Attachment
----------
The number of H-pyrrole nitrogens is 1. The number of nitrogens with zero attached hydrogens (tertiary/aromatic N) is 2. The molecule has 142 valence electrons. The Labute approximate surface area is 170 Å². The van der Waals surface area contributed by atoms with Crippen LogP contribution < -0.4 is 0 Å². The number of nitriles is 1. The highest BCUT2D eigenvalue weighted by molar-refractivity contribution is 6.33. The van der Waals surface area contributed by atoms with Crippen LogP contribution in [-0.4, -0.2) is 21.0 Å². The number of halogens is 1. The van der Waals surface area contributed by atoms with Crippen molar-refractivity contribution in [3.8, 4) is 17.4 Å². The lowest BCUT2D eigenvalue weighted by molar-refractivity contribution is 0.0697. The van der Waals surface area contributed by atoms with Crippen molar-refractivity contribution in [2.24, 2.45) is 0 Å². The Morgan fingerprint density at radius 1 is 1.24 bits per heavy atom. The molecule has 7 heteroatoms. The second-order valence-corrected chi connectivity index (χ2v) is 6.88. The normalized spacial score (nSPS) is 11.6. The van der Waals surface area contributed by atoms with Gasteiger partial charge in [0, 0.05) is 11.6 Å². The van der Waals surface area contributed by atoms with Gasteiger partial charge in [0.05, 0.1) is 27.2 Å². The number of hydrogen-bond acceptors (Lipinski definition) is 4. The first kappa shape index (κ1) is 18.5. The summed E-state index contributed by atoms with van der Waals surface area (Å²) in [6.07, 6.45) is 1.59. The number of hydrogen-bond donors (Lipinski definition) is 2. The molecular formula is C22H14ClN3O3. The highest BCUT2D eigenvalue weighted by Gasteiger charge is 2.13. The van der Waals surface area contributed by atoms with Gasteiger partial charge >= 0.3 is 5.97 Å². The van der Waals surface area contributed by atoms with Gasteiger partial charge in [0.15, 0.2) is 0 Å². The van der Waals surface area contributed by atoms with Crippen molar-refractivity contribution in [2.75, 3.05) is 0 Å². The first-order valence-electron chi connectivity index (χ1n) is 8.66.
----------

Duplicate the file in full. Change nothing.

The number of H-pyrrole nitrogens is 1. The number of nitrogens with zero attached hydrogens (tertiary/aromatic N) is 2. The molecule has 142 valence electrons. The Labute approximate surface area is 170 Å². The van der Waals surface area contributed by atoms with Crippen LogP contribution < -0.4 is 0 Å². The number of nitriles is 1. The highest BCUT2D eigenvalue weighted by molar-refractivity contribution is 6.33. The van der Waals surface area contributed by atoms with Crippen LogP contribution in [-0.4, -0.2) is 21.0 Å². The number of halogens is 1. The van der Waals surface area contributed by atoms with Crippen molar-refractivity contribution in [3.8, 4) is 17.4 Å². The lowest BCUT2D eigenvalue weighted by molar-refractivity contribution is 0.0697. The van der Waals surface area contributed by atoms with Crippen molar-refractivity contribution in [2.24, 2.45) is 0 Å². The Morgan fingerprint density at radius 1 is 1.24 bits per heavy atom. The molecule has 7 heteroatoms. The second-order valence-corrected chi connectivity index (χ2v) is 6.88. The normalized spacial score (nSPS) is 11.6. The van der Waals surface area contributed by atoms with Gasteiger partial charge in [0, 0.05) is 11.6 Å². The van der Waals surface area contributed by atoms with Gasteiger partial charge in [0.05, 0.1) is 27.2 Å². The number of hydrogen-bond acceptors (Lipinski definition) is 4. The first kappa shape index (κ1) is 18.5. The summed E-state index contributed by atoms with van der Waals surface area (Å²) in [6.07, 6.45) is 1.59. The number of hydrogen-bond donors (Lipinski definition) is 2. The molecular formula is C22H14ClN3O3. The highest BCUT2D eigenvalue weighted by Gasteiger charge is 2.13. The van der Waals surface area contributed by atoms with Gasteiger partial charge >= 0.3 is 5.97 Å². The van der Waals surface area contributed by atoms with Gasteiger partial charge in [0.15, 0.2) is 0 Å². The van der Waals surface area contributed by atoms with Crippen molar-refractivity contribution in [2.75, 3.05) is 0 Å². The first-order valence-electron chi connectivity index (χ1n) is 8.66.